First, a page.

Backing more than one contender for a particular event, in order to ensure the same amount of profit if any of your selections win.
Achieving a Green Book means creating a position on a market where you eliminate any risk and put yourself in the green - as opposed to the red - on every possible outcome so that you guarantee yourself a profit.
In-play betting - or 'in-running betting' on racing - involves placing a bet on a particular outcome after the event has started. The Exchange offers in-play betting for several sports and specials. Here's our guide to making the most of in-running betting on horse racing.
By default, unmatched bets on the Exchange 'lapse' and are cancelled at the start of the event. But you can choose to "Keep" the bet once the market turns in-play if it is not matched prior to the off. This provides another opportunity to get your bet matched, although there is still no guarantee you will be matched as the price may never reach the level you have requested.
Traditional 'back' betting means putting your money on something to happen - a horse or a team or a player to win, for instance. 'Lay' betting means betting on something not to happen. For example, if you lay a football team to win your bet will be settled as a winner if the team loses or if the game ends in a draw - so two outcomes are playing in your favour. For more, see our how-to guide.
When you place a lay bet (betting for an outcome not to happen) your 'liability' is the amount you could lose in your worst-case scenario.
The liquidity is the amount of money available for you to bet (back/lay) at the relevant odds on a selection on the Exchange. You can bet all or part of that amount. If you bet more than the amount shown, the system will place the remaining stake as an 'unmatched bet' available for other bettors to take. The liquidity is displayed on the odds buttons of each selection.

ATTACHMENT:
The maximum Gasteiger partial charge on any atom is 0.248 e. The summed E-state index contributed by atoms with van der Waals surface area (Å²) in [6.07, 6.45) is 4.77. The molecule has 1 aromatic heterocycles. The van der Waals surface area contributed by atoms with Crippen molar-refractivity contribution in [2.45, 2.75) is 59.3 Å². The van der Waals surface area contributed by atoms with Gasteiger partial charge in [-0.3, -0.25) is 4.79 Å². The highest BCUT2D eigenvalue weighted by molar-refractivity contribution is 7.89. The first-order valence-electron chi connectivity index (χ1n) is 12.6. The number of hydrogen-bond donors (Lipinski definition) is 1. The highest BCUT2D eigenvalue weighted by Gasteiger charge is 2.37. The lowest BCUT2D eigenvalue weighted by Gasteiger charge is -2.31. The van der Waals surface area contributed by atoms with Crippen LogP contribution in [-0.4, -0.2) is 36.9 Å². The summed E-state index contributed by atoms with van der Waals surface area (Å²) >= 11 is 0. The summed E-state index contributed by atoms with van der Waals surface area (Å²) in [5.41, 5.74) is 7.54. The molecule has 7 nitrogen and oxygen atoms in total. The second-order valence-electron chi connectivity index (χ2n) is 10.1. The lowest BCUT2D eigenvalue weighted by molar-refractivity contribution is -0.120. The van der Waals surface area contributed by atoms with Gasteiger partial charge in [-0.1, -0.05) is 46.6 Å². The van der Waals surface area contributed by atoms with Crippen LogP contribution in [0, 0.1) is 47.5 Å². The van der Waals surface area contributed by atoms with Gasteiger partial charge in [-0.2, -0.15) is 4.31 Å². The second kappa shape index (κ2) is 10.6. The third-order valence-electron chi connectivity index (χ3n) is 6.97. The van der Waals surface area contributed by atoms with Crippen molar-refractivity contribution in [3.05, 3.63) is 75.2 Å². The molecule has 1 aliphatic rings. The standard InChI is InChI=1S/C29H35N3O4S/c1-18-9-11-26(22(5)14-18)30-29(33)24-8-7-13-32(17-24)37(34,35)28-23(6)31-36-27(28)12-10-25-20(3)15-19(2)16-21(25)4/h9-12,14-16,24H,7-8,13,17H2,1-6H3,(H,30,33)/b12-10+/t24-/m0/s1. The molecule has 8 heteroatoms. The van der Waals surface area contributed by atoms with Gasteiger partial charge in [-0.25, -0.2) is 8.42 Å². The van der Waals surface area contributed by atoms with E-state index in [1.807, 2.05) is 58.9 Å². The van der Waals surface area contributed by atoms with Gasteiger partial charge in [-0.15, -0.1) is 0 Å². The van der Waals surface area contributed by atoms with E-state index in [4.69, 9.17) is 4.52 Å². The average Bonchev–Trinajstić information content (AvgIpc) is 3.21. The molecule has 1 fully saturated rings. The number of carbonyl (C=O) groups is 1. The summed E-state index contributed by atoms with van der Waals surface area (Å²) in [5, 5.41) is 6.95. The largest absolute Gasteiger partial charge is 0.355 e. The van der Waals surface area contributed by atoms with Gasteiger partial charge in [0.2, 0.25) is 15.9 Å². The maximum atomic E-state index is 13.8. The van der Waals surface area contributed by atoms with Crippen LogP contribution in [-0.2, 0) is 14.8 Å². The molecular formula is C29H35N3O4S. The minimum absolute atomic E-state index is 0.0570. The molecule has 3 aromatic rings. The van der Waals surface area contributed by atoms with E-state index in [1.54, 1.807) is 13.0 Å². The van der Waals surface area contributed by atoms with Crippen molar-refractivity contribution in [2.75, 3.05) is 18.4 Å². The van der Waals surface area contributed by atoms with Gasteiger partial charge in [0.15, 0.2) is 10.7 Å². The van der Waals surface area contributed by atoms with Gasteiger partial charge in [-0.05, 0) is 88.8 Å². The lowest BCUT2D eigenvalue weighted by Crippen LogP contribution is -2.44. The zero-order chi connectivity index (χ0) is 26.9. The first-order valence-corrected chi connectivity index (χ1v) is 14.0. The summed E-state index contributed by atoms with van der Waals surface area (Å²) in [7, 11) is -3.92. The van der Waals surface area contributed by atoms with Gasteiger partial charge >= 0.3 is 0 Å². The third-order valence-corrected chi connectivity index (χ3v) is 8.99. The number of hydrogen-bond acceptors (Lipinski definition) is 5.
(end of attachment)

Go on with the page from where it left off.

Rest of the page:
For an Exchange bet to be struck, it must be 'matched' with another customer - someone who has an opposing opinion. When submitting a bet offer, bets can be returned as unmatched, partially matched (where some of the bet is taken) or matched in full.
If you are taking the price shown on screen, you will be matched on the majority of occasions. Markets change continually though so don't assume you are matched - always look at your bet slip to confirm it. The monetary number shown in the blue and pink boxes shows how much is available to back/lay at that price, while the total money matched on the market is shown at the top of the page.
Until your bet offer is matched by someone else, you do not yet have a bet. If nobody matches your bet before the market closes then you get your money back. Unmatched bets stay in the market as offers until you decide to cancel them.
The concept of trading is most commonly associated with the stock market. 'Buy low, sell high' being the key mantra there. And it's no different on the Betfair Exchange, thanks to the ability to place back and 'lay' bets on the same event in-play, at different prices. An ideal trade will allow you to place different bets that ensure a winning outcome regardless of the result. For more on trading, see our how-to guide. Some bettors using trading apps to help automate their trades on the Exchange.